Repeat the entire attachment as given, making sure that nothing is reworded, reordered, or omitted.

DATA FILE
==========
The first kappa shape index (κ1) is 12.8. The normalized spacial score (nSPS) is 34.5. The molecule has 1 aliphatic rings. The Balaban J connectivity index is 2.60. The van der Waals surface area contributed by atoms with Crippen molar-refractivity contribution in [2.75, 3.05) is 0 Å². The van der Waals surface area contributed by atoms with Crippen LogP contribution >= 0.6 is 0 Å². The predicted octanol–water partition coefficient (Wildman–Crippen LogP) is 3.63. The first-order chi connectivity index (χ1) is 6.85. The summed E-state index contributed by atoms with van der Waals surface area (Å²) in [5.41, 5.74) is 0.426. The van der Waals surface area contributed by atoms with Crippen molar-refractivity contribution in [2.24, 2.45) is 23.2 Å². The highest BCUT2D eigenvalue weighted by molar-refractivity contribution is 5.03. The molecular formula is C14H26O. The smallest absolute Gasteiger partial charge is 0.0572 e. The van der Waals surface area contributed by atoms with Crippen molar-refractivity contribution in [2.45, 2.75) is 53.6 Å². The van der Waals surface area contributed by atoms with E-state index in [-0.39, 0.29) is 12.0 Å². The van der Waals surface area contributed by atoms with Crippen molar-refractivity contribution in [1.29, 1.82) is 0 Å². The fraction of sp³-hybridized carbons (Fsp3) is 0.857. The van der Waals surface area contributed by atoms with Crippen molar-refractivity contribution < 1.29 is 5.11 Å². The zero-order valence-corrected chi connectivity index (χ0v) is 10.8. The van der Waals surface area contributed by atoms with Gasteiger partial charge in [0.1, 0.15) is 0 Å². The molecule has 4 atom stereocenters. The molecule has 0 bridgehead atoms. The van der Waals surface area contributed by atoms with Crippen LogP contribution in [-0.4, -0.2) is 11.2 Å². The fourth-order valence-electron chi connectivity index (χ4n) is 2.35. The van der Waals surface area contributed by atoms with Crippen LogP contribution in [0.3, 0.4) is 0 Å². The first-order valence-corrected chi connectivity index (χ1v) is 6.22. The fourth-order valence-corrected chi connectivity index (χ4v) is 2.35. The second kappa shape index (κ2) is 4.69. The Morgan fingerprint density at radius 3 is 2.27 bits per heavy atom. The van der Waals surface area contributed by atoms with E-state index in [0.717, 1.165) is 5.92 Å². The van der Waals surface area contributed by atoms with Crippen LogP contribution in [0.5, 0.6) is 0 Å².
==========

The first kappa shape index (κ1) is 12.8. The normalized spacial score (nSPS) is 34.5. The molecule has 1 aliphatic rings. The Balaban J connectivity index is 2.60. The van der Waals surface area contributed by atoms with Crippen molar-refractivity contribution in [2.75, 3.05) is 0 Å². The van der Waals surface area contributed by atoms with Crippen LogP contribution >= 0.6 is 0 Å². The predicted octanol–water partition coefficient (Wildman–Crippen LogP) is 3.63. The first-order chi connectivity index (χ1) is 6.85. The summed E-state index contributed by atoms with van der Waals surface area (Å²) in [5.41, 5.74) is 0.426. The van der Waals surface area contributed by atoms with Crippen molar-refractivity contribution in [2.24, 2.45) is 23.2 Å². The highest BCUT2D eigenvalue weighted by molar-refractivity contribution is 5.03. The molecular formula is C14H26O. The smallest absolute Gasteiger partial charge is 0.0572 e. The van der Waals surface area contributed by atoms with Crippen molar-refractivity contribution in [2.45, 2.75) is 53.6 Å². The van der Waals surface area contributed by atoms with E-state index in [-0.39, 0.29) is 12.0 Å². The van der Waals surface area contributed by atoms with Crippen molar-refractivity contribution in [1.29, 1.82) is 0 Å². The fraction of sp³-hybridized carbons (Fsp3) is 0.857. The van der Waals surface area contributed by atoms with Crippen molar-refractivity contribution < 1.29 is 5.11 Å². The zero-order valence-corrected chi connectivity index (χ0v) is 10.8. The van der Waals surface area contributed by atoms with Gasteiger partial charge in [0.1, 0.15) is 0 Å². The molecule has 4 atom stereocenters. The molecule has 0 bridgehead atoms. The van der Waals surface area contributed by atoms with Crippen LogP contribution in [-0.4, -0.2) is 11.2 Å². The fourth-order valence-electron chi connectivity index (χ4n) is 2.35. The van der Waals surface area contributed by atoms with Crippen LogP contribution in [0.3, 0.4) is 0 Å². The first-order valence-corrected chi connectivity index (χ1v) is 6.22. The fourth-order valence-corrected chi connectivity index (χ4v) is 2.35. The second kappa shape index (κ2) is 4.69. The Morgan fingerprint density at radius 3 is 2.27 bits per heavy atom. The van der Waals surface area contributed by atoms with E-state index in [0.717, 1.165) is 5.92 Å². The van der Waals surface area contributed by atoms with Crippen LogP contribution in [0.5, 0.6) is 0 Å².